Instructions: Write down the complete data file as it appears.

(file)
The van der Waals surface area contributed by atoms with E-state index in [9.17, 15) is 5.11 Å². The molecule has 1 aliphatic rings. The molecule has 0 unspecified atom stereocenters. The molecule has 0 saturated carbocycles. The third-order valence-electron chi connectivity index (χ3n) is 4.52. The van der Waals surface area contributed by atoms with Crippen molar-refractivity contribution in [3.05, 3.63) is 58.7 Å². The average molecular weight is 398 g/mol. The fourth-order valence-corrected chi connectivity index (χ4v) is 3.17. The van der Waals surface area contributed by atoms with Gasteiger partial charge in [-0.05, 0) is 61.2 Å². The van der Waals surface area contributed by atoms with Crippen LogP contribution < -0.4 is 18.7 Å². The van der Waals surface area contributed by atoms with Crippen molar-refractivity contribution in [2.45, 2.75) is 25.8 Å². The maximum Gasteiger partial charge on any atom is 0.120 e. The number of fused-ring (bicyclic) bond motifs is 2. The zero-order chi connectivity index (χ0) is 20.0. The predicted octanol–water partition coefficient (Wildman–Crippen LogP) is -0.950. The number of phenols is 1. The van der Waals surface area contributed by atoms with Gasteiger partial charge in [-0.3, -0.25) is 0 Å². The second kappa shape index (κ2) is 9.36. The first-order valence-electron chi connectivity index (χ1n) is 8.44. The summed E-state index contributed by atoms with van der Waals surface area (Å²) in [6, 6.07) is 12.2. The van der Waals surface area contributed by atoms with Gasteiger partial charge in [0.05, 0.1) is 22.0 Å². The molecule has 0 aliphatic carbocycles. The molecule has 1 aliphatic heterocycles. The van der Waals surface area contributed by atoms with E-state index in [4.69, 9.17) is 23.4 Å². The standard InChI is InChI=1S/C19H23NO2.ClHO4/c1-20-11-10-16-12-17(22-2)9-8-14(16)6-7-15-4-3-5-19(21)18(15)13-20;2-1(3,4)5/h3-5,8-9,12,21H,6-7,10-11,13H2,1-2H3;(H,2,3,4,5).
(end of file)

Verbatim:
The van der Waals surface area contributed by atoms with E-state index in [9.17, 15) is 5.11 Å². The molecule has 1 aliphatic rings. The molecule has 0 unspecified atom stereocenters. The molecule has 0 saturated carbocycles. The third-order valence-electron chi connectivity index (χ3n) is 4.52. The van der Waals surface area contributed by atoms with Crippen molar-refractivity contribution in [3.05, 3.63) is 58.7 Å². The average molecular weight is 398 g/mol. The fourth-order valence-corrected chi connectivity index (χ4v) is 3.17. The van der Waals surface area contributed by atoms with Gasteiger partial charge in [-0.05, 0) is 61.2 Å². The van der Waals surface area contributed by atoms with Crippen LogP contribution < -0.4 is 18.7 Å². The van der Waals surface area contributed by atoms with Crippen molar-refractivity contribution in [2.45, 2.75) is 25.8 Å². The maximum Gasteiger partial charge on any atom is 0.120 e. The number of fused-ring (bicyclic) bond motifs is 2. The zero-order chi connectivity index (χ0) is 20.0. The predicted octanol–water partition coefficient (Wildman–Crippen LogP) is -0.950. The number of phenols is 1. The van der Waals surface area contributed by atoms with Gasteiger partial charge in [-0.3, -0.25) is 0 Å². The second kappa shape index (κ2) is 9.36. The first-order valence-electron chi connectivity index (χ1n) is 8.44. The summed E-state index contributed by atoms with van der Waals surface area (Å²) in [6, 6.07) is 12.2. The van der Waals surface area contributed by atoms with Gasteiger partial charge in [0.05, 0.1) is 22.0 Å². The molecule has 0 aliphatic carbocycles. The molecule has 1 aliphatic heterocycles. The van der Waals surface area contributed by atoms with E-state index in [4.69, 9.17) is 23.4 Å². The standard InChI is InChI=1S/C19H23NO2.ClHO4/c1-20-11-10-16-12-17(22-2)9-8-14(16)6-7-15-4-3-5-19(21)18(15)13-20;2-1(3,4)5/h3-5,8-9,12,21H,6-7,10-11,13H2,1-2H3;(H,2,3,4,5).